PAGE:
We know you've all been desperately waiting for One Seriously Messed-Up Week by Tom Clempson, so we thought we'd let you have a sneaky peek!
WARNING: this is a tad on the rude side, so please stop reading if you're a) under 12 or b) easily offended. Okay? Don't say we didn't warn you…
TO NOT READ THIS COULD SERIOUSLY DAMAGE YOUR HEALTH!
Seriously. The crap that I have written down on these pages is probably the most important stuff you will ever read in your life. Maybe not as important as ‘Danger 50,000 volts’ or ‘Trespassers will be shot’, but, in terms of importance for the well-being of your future existence, this is up there. Trust me.
I know it all sounds kind of melodramatic and like I’m up my own arse, but I can assure you that is not the case. I know this because someone once told me to ‘always write your introduction after you’ve finished – that way you know exactly what it is you are introducing’. So that’s what I’m doing right now. That is how I know that, by some fluke chance, whilst I was documenting one week of the monotony that is my life, something kind of unbelievable actually happened.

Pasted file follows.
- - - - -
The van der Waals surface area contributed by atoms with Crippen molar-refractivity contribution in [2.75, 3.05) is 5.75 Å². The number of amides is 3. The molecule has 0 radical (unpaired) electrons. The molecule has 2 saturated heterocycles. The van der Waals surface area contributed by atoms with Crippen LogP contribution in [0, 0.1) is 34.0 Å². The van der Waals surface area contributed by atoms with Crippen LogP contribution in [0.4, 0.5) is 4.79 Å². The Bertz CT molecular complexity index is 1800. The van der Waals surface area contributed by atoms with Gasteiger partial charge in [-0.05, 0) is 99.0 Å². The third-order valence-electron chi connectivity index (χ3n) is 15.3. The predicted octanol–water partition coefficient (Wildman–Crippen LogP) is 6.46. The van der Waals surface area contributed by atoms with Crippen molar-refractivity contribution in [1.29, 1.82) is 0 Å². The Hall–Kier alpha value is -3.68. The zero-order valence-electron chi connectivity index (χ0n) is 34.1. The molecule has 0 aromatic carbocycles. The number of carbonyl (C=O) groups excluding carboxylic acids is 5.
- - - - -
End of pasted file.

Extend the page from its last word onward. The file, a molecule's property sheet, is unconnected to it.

Now here I am, sat in the bed of a beautiful girl, and my face is beaten to a pulp. Despite first impressions I’m actually a gentle soul – mild-mannered, quiet and a bit of a hypochondriac. Not sure why I just told you that though, I’ve just ruined a bit of upcoming character development. But maybe I needed to write that in case you don’t actually continue reading. Maybe I need you to know the kind of person I am in case you put the book down right now. You can, you know. I don’t care. In fact I dare you not to read! I almost want you not to read any more. But I warn you once again – your future happiness hangs in the balance.
Seriously bad nob-ache.